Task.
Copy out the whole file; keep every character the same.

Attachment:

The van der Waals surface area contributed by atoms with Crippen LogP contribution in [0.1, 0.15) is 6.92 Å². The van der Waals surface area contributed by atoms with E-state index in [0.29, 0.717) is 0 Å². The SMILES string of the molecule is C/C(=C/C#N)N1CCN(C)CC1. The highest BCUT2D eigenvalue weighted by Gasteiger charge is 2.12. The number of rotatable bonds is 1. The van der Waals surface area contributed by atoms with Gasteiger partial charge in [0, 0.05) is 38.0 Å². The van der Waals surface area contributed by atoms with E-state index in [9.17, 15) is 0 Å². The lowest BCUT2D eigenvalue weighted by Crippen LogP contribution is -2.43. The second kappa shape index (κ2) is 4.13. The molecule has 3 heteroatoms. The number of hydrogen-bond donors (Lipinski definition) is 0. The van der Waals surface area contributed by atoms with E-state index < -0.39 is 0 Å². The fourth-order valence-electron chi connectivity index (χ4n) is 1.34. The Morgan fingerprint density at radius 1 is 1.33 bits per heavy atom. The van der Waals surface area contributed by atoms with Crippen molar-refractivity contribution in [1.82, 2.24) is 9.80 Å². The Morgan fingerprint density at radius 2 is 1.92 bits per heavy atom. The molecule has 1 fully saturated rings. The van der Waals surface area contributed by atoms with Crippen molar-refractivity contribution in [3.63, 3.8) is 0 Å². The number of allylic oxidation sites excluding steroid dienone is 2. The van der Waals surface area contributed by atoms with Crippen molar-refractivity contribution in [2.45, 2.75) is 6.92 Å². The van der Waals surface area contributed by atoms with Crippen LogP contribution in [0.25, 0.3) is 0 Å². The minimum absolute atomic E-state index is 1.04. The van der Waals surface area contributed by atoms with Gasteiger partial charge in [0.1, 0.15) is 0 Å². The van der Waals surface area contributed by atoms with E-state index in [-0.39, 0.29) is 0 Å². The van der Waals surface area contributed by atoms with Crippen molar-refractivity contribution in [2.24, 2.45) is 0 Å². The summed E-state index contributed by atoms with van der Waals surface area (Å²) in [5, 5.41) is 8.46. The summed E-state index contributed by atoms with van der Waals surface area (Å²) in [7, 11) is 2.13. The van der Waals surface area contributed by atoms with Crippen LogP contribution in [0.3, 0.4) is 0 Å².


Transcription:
The van der Waals surface area contributed by atoms with Crippen LogP contribution in [0.1, 0.15) is 6.92 Å². The van der Waals surface area contributed by atoms with E-state index in [0.29, 0.717) is 0 Å². The SMILES string of the molecule is C/C(=C/C#N)N1CCN(C)CC1. The highest BCUT2D eigenvalue weighted by Gasteiger charge is 2.12. The number of rotatable bonds is 1. The van der Waals surface area contributed by atoms with Gasteiger partial charge in [0, 0.05) is 38.0 Å². The van der Waals surface area contributed by atoms with E-state index in [9.17, 15) is 0 Å². The lowest BCUT2D eigenvalue weighted by Crippen LogP contribution is -2.43. The second kappa shape index (κ2) is 4.13. The molecule has 3 heteroatoms. The number of hydrogen-bond donors (Lipinski definition) is 0. The van der Waals surface area contributed by atoms with E-state index < -0.39 is 0 Å². The fourth-order valence-electron chi connectivity index (χ4n) is 1.34. The Morgan fingerprint density at radius 1 is 1.33 bits per heavy atom. The van der Waals surface area contributed by atoms with Crippen molar-refractivity contribution in [1.82, 2.24) is 9.80 Å². The Morgan fingerprint density at radius 2 is 1.92 bits per heavy atom. The molecule has 1 fully saturated rings. The van der Waals surface area contributed by atoms with Crippen molar-refractivity contribution in [3.63, 3.8) is 0 Å². The number of allylic oxidation sites excluding steroid dienone is 2. The van der Waals surface area contributed by atoms with Crippen molar-refractivity contribution in [2.45, 2.75) is 6.92 Å². The van der Waals surface area contributed by atoms with Crippen LogP contribution in [0.25, 0.3) is 0 Å². The minimum absolute atomic E-state index is 1.04. The van der Waals surface area contributed by atoms with Gasteiger partial charge in [0.1, 0.15) is 0 Å². The van der Waals surface area contributed by atoms with E-state index in [-0.39, 0.29) is 0 Å². The van der Waals surface area contributed by atoms with Crippen molar-refractivity contribution in [2.24, 2.45) is 0 Å². The summed E-state index contributed by atoms with van der Waals surface area (Å²) in [5, 5.41) is 8.46. The summed E-state index contributed by atoms with van der Waals surface area (Å²) in [7, 11) is 2.13. The van der Waals surface area contributed by atoms with Crippen LogP contribution in [0.3, 0.4) is 0 Å².